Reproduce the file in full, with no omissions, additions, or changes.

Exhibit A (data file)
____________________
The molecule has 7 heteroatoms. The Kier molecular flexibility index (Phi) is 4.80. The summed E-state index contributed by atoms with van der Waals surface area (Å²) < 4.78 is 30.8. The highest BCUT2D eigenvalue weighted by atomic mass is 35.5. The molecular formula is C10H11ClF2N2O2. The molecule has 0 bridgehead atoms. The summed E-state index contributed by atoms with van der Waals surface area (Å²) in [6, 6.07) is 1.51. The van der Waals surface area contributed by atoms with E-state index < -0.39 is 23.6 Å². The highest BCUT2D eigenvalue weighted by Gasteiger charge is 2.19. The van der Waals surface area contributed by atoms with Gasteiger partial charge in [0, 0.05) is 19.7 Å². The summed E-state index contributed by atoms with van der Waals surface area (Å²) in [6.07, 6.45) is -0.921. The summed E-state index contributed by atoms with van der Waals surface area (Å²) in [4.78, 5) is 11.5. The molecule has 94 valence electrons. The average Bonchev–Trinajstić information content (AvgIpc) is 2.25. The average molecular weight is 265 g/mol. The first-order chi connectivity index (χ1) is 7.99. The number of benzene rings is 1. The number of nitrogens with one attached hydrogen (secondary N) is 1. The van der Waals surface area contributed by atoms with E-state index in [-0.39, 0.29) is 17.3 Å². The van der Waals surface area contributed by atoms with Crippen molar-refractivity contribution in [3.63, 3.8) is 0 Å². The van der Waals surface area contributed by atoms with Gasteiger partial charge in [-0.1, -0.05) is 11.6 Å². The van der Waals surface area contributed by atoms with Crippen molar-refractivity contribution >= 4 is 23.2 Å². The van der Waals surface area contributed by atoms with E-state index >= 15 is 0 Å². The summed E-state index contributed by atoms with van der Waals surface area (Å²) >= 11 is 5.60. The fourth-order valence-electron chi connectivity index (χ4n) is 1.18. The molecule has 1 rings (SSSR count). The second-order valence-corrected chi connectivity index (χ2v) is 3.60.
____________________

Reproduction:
The molecule has 7 heteroatoms. The Kier molecular flexibility index (Phi) is 4.80. The summed E-state index contributed by atoms with van der Waals surface area (Å²) < 4.78 is 30.8. The highest BCUT2D eigenvalue weighted by atomic mass is 35.5. The molecular formula is C10H11ClF2N2O2. The molecule has 0 bridgehead atoms. The summed E-state index contributed by atoms with van der Waals surface area (Å²) in [6, 6.07) is 1.51. The van der Waals surface area contributed by atoms with E-state index < -0.39 is 23.6 Å². The highest BCUT2D eigenvalue weighted by Gasteiger charge is 2.19. The van der Waals surface area contributed by atoms with Gasteiger partial charge in [0, 0.05) is 19.7 Å². The summed E-state index contributed by atoms with van der Waals surface area (Å²) in [6.07, 6.45) is -0.921. The summed E-state index contributed by atoms with van der Waals surface area (Å²) in [4.78, 5) is 11.5. The molecule has 94 valence electrons. The average Bonchev–Trinajstić information content (AvgIpc) is 2.25. The average molecular weight is 265 g/mol. The first-order chi connectivity index (χ1) is 7.99. The number of benzene rings is 1. The number of nitrogens with one attached hydrogen (secondary N) is 1. The van der Waals surface area contributed by atoms with E-state index in [-0.39, 0.29) is 17.3 Å². The van der Waals surface area contributed by atoms with Crippen molar-refractivity contribution in [3.63, 3.8) is 0 Å². The van der Waals surface area contributed by atoms with Gasteiger partial charge in [-0.1, -0.05) is 11.6 Å². The van der Waals surface area contributed by atoms with Crippen molar-refractivity contribution >= 4 is 23.2 Å². The van der Waals surface area contributed by atoms with E-state index >= 15 is 0 Å². The summed E-state index contributed by atoms with van der Waals surface area (Å²) >= 11 is 5.60. The fourth-order valence-electron chi connectivity index (χ4n) is 1.18. The molecule has 1 rings (SSSR count). The second-order valence-corrected chi connectivity index (χ2v) is 3.60.